|Inge King, “Celestial rings I” (2014), |
Sculpture by the Sea, Bondi 2016.
Photo Clyde Yee
Rings of Saturn
"Rings of Saturn is located in the Sir Rupert Hamer Garden, in the grounds of the Heide Museum of Modern Art in Bulleen, a suburb of Melbourne. Shortly after the dedication of this work, in August 2006, King said:
Working with Heide Museum for Rings of Saturn, firstly we agreed on a maquette. Then when I saw the site I knew I had to enlarge the work to do what I call 'conquer the landscape'. The Australian landscape is an enormously powerful landscape; vast and with clarity of atmosphere, and you never know in advance how work will look in it. The landscape grips my imagination – I try to measure my work against the vast spaces of this country. Conquering the landscape does not rely on scale but simplicity and clarity of form expressing inner strength and tension. If my sculpture is outdoors or in the public domain I like it to arouse people's curiosity to explore the work. Multidimensional objects look different from every angle. The exciting thing about outdoor sculpture is the change with the light, the weather... everything is in constant flux. It becomes almost a living entity"Wikipedia
This sculpture was commissioned in 2008 by ConnectEast as part of the EastLink collection. It is located at the junction of the EastLink Trail and the Dandenong Creek Trail, near the EastLink Motorway, Melbourne. It is made up of three steel rings, each 2.5 metres in diameter and painted red. It is intended that people can walk through the sculpture.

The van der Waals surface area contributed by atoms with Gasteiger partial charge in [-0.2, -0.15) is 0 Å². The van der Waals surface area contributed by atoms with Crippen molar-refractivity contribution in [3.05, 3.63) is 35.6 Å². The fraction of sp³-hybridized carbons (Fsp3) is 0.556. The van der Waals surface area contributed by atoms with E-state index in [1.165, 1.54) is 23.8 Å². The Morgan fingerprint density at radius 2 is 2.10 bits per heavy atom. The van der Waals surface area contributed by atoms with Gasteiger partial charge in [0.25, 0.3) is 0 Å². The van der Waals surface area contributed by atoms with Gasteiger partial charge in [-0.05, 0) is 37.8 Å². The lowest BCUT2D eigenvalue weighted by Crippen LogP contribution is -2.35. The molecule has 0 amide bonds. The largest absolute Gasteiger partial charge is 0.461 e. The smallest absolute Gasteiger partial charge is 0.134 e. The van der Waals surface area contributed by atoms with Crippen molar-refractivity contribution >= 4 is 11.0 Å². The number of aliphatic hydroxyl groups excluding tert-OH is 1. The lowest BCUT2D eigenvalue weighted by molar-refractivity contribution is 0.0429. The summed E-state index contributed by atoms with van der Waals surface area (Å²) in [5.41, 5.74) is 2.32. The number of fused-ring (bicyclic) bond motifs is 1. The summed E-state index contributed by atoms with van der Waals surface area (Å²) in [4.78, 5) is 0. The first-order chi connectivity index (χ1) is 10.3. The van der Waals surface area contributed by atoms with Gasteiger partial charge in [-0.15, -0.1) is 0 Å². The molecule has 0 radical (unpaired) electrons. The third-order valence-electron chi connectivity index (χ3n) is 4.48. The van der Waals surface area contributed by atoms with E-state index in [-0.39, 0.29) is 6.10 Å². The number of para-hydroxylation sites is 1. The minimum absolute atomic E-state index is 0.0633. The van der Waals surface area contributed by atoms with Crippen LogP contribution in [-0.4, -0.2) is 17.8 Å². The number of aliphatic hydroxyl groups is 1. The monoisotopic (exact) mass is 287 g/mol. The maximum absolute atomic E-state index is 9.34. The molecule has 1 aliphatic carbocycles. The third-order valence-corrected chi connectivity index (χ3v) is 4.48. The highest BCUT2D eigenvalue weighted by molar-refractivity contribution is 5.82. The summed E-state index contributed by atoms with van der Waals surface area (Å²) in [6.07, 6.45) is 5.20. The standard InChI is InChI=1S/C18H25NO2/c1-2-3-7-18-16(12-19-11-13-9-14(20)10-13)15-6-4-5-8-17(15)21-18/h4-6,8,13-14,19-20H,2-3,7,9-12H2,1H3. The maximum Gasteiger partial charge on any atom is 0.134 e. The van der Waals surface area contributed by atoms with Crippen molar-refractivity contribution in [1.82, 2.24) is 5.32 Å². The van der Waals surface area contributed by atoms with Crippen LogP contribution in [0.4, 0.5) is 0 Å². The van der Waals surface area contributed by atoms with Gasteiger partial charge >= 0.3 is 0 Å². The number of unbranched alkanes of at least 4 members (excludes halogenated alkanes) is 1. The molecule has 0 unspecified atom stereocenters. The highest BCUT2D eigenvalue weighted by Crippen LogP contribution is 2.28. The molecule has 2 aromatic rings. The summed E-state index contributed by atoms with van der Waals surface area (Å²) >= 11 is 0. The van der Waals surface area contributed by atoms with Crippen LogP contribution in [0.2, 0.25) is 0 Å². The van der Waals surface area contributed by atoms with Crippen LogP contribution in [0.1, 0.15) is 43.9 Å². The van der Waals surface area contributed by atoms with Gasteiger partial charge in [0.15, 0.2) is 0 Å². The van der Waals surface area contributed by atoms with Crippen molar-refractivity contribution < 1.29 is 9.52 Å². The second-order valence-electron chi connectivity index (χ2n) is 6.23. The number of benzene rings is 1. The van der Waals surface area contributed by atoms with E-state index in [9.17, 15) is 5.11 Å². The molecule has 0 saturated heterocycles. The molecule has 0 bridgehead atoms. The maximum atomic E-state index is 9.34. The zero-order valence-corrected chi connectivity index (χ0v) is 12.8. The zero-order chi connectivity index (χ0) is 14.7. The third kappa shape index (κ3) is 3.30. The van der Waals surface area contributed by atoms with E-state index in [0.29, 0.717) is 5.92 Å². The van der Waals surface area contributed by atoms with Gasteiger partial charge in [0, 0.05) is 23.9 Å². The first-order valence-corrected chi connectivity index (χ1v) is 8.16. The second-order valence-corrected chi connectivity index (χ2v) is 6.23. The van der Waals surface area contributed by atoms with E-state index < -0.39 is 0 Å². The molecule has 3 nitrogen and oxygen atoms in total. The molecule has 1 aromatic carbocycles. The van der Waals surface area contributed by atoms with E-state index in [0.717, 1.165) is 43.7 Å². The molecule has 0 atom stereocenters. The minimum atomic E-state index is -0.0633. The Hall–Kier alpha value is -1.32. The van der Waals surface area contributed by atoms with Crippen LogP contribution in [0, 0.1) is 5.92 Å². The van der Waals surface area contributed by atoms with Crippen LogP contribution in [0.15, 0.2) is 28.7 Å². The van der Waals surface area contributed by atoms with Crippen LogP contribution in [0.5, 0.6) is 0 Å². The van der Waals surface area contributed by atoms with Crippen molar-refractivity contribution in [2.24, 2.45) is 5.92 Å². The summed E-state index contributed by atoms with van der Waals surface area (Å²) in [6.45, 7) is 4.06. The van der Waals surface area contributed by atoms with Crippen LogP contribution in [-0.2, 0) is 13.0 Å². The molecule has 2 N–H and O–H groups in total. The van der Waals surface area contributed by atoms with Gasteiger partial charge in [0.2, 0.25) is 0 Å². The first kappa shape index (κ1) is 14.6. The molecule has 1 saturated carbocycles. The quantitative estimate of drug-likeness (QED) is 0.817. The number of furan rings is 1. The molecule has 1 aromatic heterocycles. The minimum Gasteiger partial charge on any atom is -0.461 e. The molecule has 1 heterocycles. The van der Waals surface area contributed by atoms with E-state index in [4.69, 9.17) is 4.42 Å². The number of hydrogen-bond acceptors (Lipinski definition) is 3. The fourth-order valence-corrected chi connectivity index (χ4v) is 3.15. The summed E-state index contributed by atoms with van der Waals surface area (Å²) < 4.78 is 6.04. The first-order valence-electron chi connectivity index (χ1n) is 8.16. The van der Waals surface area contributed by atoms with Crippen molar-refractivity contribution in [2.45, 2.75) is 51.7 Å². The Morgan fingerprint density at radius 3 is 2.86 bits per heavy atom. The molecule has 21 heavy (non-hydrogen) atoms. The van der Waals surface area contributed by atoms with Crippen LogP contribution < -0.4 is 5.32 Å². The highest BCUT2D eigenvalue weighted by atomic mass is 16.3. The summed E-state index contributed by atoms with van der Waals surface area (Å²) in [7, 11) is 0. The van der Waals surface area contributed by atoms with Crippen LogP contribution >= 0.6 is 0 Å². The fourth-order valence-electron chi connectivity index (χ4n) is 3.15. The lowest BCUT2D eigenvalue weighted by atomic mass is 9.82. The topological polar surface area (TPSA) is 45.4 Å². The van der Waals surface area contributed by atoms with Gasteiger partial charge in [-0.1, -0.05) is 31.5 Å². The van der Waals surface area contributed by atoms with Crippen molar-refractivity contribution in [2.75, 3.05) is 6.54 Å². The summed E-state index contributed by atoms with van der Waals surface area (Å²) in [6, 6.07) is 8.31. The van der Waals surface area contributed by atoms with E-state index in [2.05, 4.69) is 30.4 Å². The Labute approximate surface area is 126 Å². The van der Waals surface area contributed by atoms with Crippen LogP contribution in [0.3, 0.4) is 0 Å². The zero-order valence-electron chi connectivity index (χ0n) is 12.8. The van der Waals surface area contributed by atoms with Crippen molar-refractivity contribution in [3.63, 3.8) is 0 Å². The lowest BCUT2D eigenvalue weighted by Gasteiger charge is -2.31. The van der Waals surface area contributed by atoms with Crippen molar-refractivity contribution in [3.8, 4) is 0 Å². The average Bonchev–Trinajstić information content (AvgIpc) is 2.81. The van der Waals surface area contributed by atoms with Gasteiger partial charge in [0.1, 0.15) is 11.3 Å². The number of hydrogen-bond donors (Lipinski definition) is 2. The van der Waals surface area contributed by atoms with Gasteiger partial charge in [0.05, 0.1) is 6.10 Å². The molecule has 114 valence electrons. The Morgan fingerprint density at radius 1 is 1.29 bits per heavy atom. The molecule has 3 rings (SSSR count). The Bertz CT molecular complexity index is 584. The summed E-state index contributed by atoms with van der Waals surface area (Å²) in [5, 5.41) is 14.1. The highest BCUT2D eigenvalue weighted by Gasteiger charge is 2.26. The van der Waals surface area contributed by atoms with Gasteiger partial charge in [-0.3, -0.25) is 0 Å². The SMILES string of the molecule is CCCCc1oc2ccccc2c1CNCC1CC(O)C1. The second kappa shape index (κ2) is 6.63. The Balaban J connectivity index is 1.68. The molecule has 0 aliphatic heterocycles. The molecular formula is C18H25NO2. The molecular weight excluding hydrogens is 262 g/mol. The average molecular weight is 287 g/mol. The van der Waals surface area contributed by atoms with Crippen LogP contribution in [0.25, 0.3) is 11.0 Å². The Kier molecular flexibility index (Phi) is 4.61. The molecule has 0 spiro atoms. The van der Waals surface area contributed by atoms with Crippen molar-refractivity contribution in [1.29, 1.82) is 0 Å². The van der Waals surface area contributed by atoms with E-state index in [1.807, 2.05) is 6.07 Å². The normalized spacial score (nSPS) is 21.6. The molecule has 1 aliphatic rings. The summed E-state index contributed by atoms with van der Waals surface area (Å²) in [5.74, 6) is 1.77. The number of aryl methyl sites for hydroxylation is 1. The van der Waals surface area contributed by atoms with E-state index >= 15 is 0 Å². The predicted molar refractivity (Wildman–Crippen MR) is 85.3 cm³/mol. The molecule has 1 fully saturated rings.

Inge Kings's best known sculpture is the monumental Forward Surge at the Melbourne Arts Centre. The sculpture was commissioned by the Victorian Arts Centre in 1974. Construction was completed in 1976, and the work was installed in its present position in 1981. It is made from 50mm mild steel and stands 5.2m high, 15.1m wide and 13.7m deep.
This work was installed in 1980, on a small lawn outside the Union Building at the heart of the University of Melbourne. It is formed from 19mm steel, and consists of two upright steel circles, each 360 cm in diameter, and three folded metal planes; the total length is 6 metres. It provides the students with a unique resting place among its massive unfurling bands and is the focal point of one of the university's busiest outdoor spaces, the Union Lawn